Few books have been as formative and influential for me as Ray Bradbury’s 1950 short story fix-up novel The Martian Chronicles. While the book as a whole is far from perfect – there are problematic depictions of gender and race throughout the middle section of the book – There will Come Soft Rains has always struck me, both as a poignantly beautiful story, but also as an exciting experiment in prose.
Bradbury’s story has no characters. There are no agents, save for the brief appearance of a dog, which only appears long enough to die. It is a slice of life story with no life in it, taking place in a world after a nuclear holocaust has wiped out human life. The dead are represented only as “silhouette[s] in paint” (Bradbury 2), white shadows on the side of the house where bomb blasts had burnt everything else black. Bradbury paints an image of human memory only as tattoos on the structures we have left behind, and without explicitly stating how the world might have ended. Too often, speculative fiction takes pages and pages to explain how the author’s imagined reality differs from our own, and I think Bradbury gives a good reminder that a reader can build the world up without so many excruciating details.
The entire story could be cut down to barely two sentences: an automated “house lay empty. The clock ticked on, repeating and repeating its sounds into the emptiness. […] at ten o’clock the house began to die” (1-3). Bradbury takes this almost entirely static scene, and transforms it through his treatment and anthropomorphizing of the environment. Proximity alarms do not merely go off, but “quivered at each sound” (2). The stove does not cook quickly but “at a psychopathic rate” (5). Bradbury’s setting may be a house, but the house is a body, with even an “attic brain” (4) in the place a head might go. The house itself becomes the character, and its continued attempts to care for residents long dead transform from a machine doing what it is programmed to do, to a kind of kinetic mourning, emotion and catharsis represented by the preprogrammed actions.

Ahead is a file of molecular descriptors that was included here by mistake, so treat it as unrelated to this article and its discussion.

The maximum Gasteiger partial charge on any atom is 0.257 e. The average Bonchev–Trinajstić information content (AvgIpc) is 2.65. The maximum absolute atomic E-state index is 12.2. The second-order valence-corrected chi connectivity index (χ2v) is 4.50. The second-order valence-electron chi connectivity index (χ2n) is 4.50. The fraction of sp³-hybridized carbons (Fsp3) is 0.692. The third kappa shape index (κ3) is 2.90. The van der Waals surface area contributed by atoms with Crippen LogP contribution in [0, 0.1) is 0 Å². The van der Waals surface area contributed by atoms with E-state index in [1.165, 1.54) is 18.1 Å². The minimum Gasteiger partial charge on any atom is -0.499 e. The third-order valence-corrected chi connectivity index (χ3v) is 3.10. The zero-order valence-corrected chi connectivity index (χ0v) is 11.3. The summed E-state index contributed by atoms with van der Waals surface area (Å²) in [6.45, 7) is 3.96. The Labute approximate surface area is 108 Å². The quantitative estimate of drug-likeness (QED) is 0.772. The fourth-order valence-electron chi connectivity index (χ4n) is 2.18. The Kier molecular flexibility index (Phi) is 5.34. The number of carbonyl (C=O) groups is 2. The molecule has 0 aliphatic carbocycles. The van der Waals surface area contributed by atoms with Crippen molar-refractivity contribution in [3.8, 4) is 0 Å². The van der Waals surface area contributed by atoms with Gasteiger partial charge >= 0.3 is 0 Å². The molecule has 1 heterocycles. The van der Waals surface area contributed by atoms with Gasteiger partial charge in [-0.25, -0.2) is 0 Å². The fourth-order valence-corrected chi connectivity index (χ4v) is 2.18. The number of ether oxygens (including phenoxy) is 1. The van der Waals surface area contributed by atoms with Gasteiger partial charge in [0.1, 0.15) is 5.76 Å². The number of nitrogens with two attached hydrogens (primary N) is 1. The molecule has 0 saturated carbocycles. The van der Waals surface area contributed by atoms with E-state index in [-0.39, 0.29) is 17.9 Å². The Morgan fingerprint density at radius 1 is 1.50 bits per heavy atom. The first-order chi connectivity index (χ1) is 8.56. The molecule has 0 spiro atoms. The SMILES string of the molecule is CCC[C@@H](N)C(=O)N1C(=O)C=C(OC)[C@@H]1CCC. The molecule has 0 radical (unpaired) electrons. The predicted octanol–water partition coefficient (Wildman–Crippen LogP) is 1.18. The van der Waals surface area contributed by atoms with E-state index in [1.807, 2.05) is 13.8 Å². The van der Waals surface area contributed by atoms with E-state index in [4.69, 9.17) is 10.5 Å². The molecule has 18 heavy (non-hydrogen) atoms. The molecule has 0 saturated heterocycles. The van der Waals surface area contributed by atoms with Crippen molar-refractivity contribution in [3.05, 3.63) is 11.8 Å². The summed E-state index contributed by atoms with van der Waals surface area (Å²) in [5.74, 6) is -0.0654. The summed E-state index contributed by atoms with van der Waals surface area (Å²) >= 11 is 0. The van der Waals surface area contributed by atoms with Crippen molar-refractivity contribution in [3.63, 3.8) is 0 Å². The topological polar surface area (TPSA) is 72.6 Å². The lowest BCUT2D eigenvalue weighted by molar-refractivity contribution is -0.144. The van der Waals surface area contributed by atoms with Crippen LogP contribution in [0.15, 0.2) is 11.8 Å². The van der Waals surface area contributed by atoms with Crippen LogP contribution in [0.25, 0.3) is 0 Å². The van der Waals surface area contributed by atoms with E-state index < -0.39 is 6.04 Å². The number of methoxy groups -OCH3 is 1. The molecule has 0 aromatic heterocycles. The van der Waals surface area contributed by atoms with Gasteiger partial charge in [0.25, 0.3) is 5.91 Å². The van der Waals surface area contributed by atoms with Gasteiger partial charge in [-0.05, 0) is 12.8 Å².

When the house begins to burn, Bradbury gives it panic. Then once the house knows nothing can save it, Bradbury gives it fear of death, “It’s bared skeleton cringing from the heat” (5). When the fire alarm fails, Bradbury gives the house a death. The speakers do not switch off, but instead, its “voices died” (5). The destruction is a tragedy, juxtaposed by the early death of the dog, which dies with no ceremony or emotion. Its corpse is inanimate and disposable, and once it has been cleared away, the narrative does not linger on it. Bradbury shows how a living thing can become inanimate, while inanimate things can become living, depending on the words an author chooses to manifest them. The house throws the dog in the incinerator, so flame takes dog as well as house. However, where the animal receives a tight-lipped “the dog was gone” (2), the house receives a grave salute after death: “smoke and silence. A great quantity of smoke” (5).
In my writing, I struggle to write environment. I am more comfortable with character and dialogue than with scenery, often trusting my reader’s imagination to create the “stage,” so to speak. Depending on the nature of the story, this can work. However, Bradbury offers an alternative by giving humanity to brick, and floor, and table. There Will Come Soft Rains provides another option. By allowing homes to become bodies, describing surroundings can become emotive.
Bradbury, Ray. The Martian Chronicles. Harper Perennial, 2011.